The three combinations of primers and probes were evaluated with samples previously tested for the detection of 2009 H1N1 virus by the reference real-time PCR method. No signal was observed with the new assay with samples that yielded a negative result with the reference real-time PCR method. The 16 previously positive 2009 H1N1 samples gave a positive result with the new assay. However, very weak signals were obtained with condition C in 16 positive samples tested, whereas weak signals were obtained with condition A in 3 of these 16 samples. A stronger signal was observed with condition B in all samples. Primers and probes of condition B were finally selected for the evaluation of the assay (Fig. (Fig.1,1, right).

Analytical sensitivity and specificity.

The lower limit of detection of the kit was determined by preparing dilutions of pH1(531-1076) from 2.56 × 108 copies to 1 copy. A positive result was obtained down to 1 copy (2 ag) of pH1(531-1076) per reaction. No influenza virus strains from other seasons or other viral strains tested positive with the new assay.

Diagnostic performance.

Of the 103 RNAs from respiratory specimens collected during the 2009 H1N1 epidemic, the reference method yielded 40 positive results. All results were both positive with the screening real-time PCR (targeting the NP gene) and the confirmation real-time PCR (targeting the H1 gene of 2009 H1N1). No discrepant results were obtained with these two PCR assays. The cycle threshold (CT) values obtained in the confirmation real-time PCR ranged from 18.8 to 35.21 (Table (Table3).3). All positives were confirmed with the new assay. In 39 of these positive cases, the specific line was clearly visible. The remaining case was also considered positive with the new assay, although only a very faint band was seen in the strip. The new assay showed no cross-reactivity with the 150 RNAs or DNAs from samples with other respiratory viruses. No invalid results were obtained with either the reference technique or the new assay.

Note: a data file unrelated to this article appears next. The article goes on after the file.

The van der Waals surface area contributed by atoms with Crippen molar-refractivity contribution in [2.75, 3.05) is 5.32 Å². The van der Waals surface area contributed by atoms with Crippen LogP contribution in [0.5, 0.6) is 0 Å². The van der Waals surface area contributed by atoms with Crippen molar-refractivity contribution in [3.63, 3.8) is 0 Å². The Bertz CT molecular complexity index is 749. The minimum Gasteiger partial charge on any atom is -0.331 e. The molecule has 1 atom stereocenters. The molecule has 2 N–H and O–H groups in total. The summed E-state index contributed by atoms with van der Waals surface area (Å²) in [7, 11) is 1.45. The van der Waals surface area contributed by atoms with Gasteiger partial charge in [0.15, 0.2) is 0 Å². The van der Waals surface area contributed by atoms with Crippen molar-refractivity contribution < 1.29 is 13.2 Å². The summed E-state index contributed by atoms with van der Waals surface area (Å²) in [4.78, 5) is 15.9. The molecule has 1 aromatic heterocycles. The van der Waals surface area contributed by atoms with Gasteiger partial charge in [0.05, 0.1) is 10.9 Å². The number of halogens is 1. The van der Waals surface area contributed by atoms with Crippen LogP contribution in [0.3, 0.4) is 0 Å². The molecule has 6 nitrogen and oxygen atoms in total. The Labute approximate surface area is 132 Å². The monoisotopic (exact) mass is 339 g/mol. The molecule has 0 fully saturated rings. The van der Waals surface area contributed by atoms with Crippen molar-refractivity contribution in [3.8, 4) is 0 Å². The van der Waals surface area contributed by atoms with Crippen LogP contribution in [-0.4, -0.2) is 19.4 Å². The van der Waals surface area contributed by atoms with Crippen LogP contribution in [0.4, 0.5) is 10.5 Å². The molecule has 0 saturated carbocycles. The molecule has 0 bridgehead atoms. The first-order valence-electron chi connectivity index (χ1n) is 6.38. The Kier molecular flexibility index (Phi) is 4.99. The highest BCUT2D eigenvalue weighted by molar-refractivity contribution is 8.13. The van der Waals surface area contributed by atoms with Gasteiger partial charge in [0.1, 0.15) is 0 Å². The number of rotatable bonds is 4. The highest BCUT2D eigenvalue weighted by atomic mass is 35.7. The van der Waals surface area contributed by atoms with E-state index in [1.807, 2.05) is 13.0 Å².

TABLE 3.
CT values obtained with positive samples in the specific 2009 H1N1 real-time PCR assay used as the reference method

These results yield a 100% sensitivity and specificity for the detection of 2009 H1N1 virus. The total turnaround time required to obtain a result with the new assay was 140 min: 40 min for the RNA extraction, 40 min for the RT step, and 60 min for the PCR and strip detection.

Sequence analysis of new strains.

The new test was designed according to the first available H1 sequences of the 2009 H1N1. We rechecked primer and probe sequences used in the assay with 19 currently published H1 sequences of 2009 H1N1 strains from different geographical areas (Table (Table1)1) (2). No mismatches with these new sequences were detected in the regions selected for the design of the oligonucleotides.

DISCUSSION

Sequences of 2009 H1N1 genes from isolates collected in different geographical areas are continuously being published. The 2009 H1N1 sequences show ca. 99% homology among strains from different geographical areas, 95% homology with swine origin H1N1 strains from other seasons and 76% homology with seasonal human H1N1. The new virus shows an original and exclusive configuration; six genes (PB2, PB1, PA, HA, NP, and NS) are similar to viruses previously identified in triple-reassortant swine influenza viruses in North American pigs. The other two genes (NA and M) derive from Eurasian swine influenza viruses (8).

The circulation and spread of 2009 H1N1 has shown the need for an accurate diagnosis that enables the rapid detection of new cases (1). Although culture of 2009 H1N1 on MDCK cells followed by sequencing has proved to be a valuable tool to identify the new virus (24), its use in clinical laboratory settings shows evident technical disadvantages. Many molecular “in-house” and commercial methods for the simultaneous detection of seasonal H1N1, H3N2, and influenza B viruses have been used (17). However, some of these methods have been unable to detect 2009 H1N1 (5). In the present study, the real-time PCR used for seasonal H1 detection was not useful to confirm 2009 H1N1 cases, due to mismatches in the sequences complementary to the primers and TaqMan probe of the real-time PCR.

New RT-PCR assays for the specific identification of the 2009 H1N1 have arisen in this scenario as the best diagnostic alternative, targeting different influenza virus genes (hemagglutinin, neuraminidase, and matrix) (3, 13, 14, 19). Cross-reaction with H5N1 has been observed in some of these RT-PCR methods (3). The Centers for Disease Control and Prevention (CDC) (23) recently published recommended sequences for primers and probes against matrix and hemagglutinin genes and real-time PCR protocols to be used to specifically detect 2009 H1N1. Many laboratories have adapted this protocol and included it for confirmation of 2009 H1N1 cases.